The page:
As Sierra Leoneans prepare to head to the polls this Saturday, the growing economic hardship is on everyone's mind.
"There is no work and there are problems with electricity and water supplies," says Alie, a young tuk-tuk driver in the capital Freetown.
Across the city, entrepreneurs are feeling the brunt of rampant inflation which hit 43% in April, 2023 - up from a high of 41% in March.
The price rises are a major preoccupation for youth here ahead of the presidential, legislative and local elections this weekend. Around 52.4% of registered voters, or 1.78 million people, are aged between 18 and 35 years old, according to a spokesperson for the electoral commission.
For Ali, 27, the steep rise in the price of fuel has meant he now has to work 18 hours daily to make ends meet, up from the 8 hours he used to work.
Inflation and food shortages
The price of basic food items, such as rice, have doubled or even tripled in recent years. In an Afrobarometer survey conducted between June and July 2022, those questioned indicated that the most pressing issues they believed the government should address were the running of the economy and food shortages.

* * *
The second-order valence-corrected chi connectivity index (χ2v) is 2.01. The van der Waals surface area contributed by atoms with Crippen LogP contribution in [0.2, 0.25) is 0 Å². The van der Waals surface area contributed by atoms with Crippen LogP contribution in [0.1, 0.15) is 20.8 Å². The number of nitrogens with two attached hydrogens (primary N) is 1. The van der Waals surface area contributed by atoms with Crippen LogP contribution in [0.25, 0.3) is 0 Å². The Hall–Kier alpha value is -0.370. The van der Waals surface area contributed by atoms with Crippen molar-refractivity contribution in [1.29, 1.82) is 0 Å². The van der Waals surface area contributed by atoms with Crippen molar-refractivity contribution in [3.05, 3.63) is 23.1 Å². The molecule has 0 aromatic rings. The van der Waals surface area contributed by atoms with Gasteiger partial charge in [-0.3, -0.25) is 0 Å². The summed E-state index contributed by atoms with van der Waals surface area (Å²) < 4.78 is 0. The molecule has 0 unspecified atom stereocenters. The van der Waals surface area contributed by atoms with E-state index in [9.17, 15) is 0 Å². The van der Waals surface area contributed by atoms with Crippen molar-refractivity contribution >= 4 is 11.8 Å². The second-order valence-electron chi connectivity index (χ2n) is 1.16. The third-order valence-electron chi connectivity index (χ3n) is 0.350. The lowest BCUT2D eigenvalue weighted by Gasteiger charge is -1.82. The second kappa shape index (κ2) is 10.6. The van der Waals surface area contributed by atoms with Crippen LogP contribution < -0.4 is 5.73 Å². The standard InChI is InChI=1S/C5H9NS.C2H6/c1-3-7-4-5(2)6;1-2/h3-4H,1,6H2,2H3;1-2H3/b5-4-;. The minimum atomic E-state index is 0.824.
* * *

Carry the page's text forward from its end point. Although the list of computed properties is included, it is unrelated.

Those voting on Saturday will likely choose between incumbent President Julius Maada Bio, of the Sierra Leone People's Party (SLPP), and Samura Kamara. leader of main opposition party, the All-People’s Congress (APC).
Both Bio and Kamara have said that they will prioritise prioritise agriculture and food sustainability if elected.
Other concerns for voters include infrastructure and roads, as well as water supply and education.